Poker Thinking

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Thinking at the poker table is much different than thinking in normal life. Going about your daily affairs, you may think about your schedule for the day, your emotions, enjoying your communication with someone you like, something that happened earlier, looking at your environs or mundane physical matters like food, drink, bathroom, etc. When you sit at the poker table, you must put aside all of these thought processes and focus on the task at hand. Here is an example of thinking at poker.

It’s my second hand dealt in, sitting at a $1/3 No-Limit Hold’em cash game. I’m in the small blind. One player limps in early – I see no deception as if they are hiding a big hand. A woman in mid-position, whom I know from previous play never raises pre-flop without a big hand, raises to $10. The player just left of the button, one I have already pegged as a loose player that will play a wide variety of starting hands in late position, with intent to steal (based on demeanor, dress, age, earbuds, etc.) calls. I find 44 as my starting hand. The woman who raised has about $450 in her chip stack – bigger than my $330 stack. I figure it’s a great opportunity to mine for a set as I might be able to double up if she has Aces or Kings. I call; and the early limper calls.

Flop comes 10-5-4 with two diamonds. Beautiful! With both straight and flush draws, and to hide my set (who open bets big with a set?), I bet $35 – close to pot size. Woman calls and others fold. I’m thinking about what hands she might have to make a call. There are only three possibilities: pocket fives or tens for a bigger set that she is slow playing, and I don’t think she would have raised pre-flop with pocket fives, so it’s more likely tens;  an overpair to the board, which I think she would probably re-raise to my bet; or the flush draw with big cards – most likely AK of diamonds.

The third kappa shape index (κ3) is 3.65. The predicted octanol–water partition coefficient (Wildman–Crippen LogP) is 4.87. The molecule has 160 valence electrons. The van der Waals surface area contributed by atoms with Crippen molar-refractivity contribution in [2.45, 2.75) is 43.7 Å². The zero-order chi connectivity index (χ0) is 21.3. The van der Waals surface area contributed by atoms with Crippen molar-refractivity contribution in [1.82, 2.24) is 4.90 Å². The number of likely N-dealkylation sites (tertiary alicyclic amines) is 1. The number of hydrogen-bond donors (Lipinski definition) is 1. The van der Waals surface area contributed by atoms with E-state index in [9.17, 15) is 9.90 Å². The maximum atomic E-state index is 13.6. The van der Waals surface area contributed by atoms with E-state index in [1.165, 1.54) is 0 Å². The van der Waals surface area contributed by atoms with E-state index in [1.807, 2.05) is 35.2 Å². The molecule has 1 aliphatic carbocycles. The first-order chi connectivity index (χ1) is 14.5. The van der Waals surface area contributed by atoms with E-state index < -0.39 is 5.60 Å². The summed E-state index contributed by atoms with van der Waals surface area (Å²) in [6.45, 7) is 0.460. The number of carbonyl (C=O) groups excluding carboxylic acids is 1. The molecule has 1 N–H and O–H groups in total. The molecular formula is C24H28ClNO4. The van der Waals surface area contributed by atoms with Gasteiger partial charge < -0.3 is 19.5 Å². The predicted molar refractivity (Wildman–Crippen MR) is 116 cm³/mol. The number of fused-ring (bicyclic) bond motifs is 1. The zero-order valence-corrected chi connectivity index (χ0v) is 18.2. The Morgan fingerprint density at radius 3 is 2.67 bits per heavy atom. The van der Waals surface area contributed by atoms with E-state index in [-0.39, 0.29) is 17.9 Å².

The turn is a deuce of clubs – a safe card for my hand. The only hands that would help against me are 6-3 or A-3, and those are definitely not hands she would be holding, having raised pre-flop. I bet $125, to make the flush draw pay if that’s what she holds. If she holds the pocket tens, then oh-well, she got lucky and the money is going all in. She just calls.

Normally, I would expect a raise from her here with a set of tens, but there is a high-hand promotion going on so she could be slow-playing to see if she hits quads for the high-hand. Still, looking at her, I don’t see the anticipation that goes along with such. Instead, I see a wry wrinkle at the corners of her mouth – as if there is some evil plan at work. Eighty-percent plus, she is on the flush draw in my estimation.

Before the next card comes out, I check blind. If a diamond comes, I’m going to check anyway – and might or might not call a bet, depending on how much it is and my read. Without a diamond, she’ll only call my bet if she does have me beat, or the hand I have already mostly ruled out – an overpair to the board. So, the most likely way I can get more money out of her is with a check, whatever comes. The river is another ten. She bets about $100 and I call. She turns up AK of diamonds, and I win a lovely pot with lots of “nice hand” and “well played” remarks from the other players at the table.

My hands are shaking as I stack my chips. It’s certainly not life-changing money and nowhere near a record profit for me. It’s just the adrenaline release after the intensity of my concentration. I was focused. I was poker-thinking. I didn’t notice the busy room, the races on the TV monitors or the waitresses in skimpy outfits. It was just the table, the players, the dealer, the cards and the play.

Like any competitive endeavor, it takes mastery of concentration and thought to master this game. If you converse at the poker table, do it to gain information about your competitors or to portray the story about yourself that you want them to believe. Don’t watch the game on TV or play when you are distracted by other life events. Everything you do, you say, that others say or do, at the table is part of the game. If you aren’t the one observing and thinking, you are the one being observed and dissected.


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